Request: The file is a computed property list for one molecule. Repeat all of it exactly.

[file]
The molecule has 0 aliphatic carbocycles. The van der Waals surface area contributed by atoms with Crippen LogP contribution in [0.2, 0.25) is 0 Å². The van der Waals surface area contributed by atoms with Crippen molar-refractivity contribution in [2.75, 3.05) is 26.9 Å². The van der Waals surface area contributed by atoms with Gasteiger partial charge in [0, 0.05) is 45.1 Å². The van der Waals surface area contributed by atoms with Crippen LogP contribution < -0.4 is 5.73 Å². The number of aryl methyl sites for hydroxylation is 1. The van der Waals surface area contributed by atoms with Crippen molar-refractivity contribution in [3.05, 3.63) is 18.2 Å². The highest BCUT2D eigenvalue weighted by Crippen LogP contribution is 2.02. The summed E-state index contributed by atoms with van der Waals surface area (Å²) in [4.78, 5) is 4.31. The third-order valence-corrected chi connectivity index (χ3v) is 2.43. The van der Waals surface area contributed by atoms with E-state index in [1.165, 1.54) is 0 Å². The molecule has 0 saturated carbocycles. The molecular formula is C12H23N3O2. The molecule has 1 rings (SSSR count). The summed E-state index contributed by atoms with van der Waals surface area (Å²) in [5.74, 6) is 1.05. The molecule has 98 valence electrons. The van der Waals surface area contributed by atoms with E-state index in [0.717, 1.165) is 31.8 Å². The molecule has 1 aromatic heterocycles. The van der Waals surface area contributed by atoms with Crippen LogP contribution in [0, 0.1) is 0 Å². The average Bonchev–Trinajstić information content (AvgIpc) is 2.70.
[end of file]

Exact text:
The molecule has 0 aliphatic carbocycles. The van der Waals surface area contributed by atoms with Crippen LogP contribution in [0.2, 0.25) is 0 Å². The van der Waals surface area contributed by atoms with Crippen molar-refractivity contribution in [2.75, 3.05) is 26.9 Å². The van der Waals surface area contributed by atoms with Gasteiger partial charge in [0, 0.05) is 45.1 Å². The van der Waals surface area contributed by atoms with Crippen LogP contribution < -0.4 is 5.73 Å². The number of aryl methyl sites for hydroxylation is 1. The van der Waals surface area contributed by atoms with Crippen molar-refractivity contribution in [3.05, 3.63) is 18.2 Å². The highest BCUT2D eigenvalue weighted by Crippen LogP contribution is 2.02. The summed E-state index contributed by atoms with van der Waals surface area (Å²) in [4.78, 5) is 4.31. The third-order valence-corrected chi connectivity index (χ3v) is 2.43. The van der Waals surface area contributed by atoms with E-state index in [1.165, 1.54) is 0 Å². The molecule has 0 saturated carbocycles. The molecular formula is C12H23N3O2. The molecule has 1 rings (SSSR count). The summed E-state index contributed by atoms with van der Waals surface area (Å²) in [5.74, 6) is 1.05. The molecule has 98 valence electrons. The van der Waals surface area contributed by atoms with E-state index in [0.717, 1.165) is 31.8 Å². The molecule has 1 aromatic heterocycles. The van der Waals surface area contributed by atoms with Crippen LogP contribution in [0, 0.1) is 0 Å². The average Bonchev–Trinajstić information content (AvgIpc) is 2.70.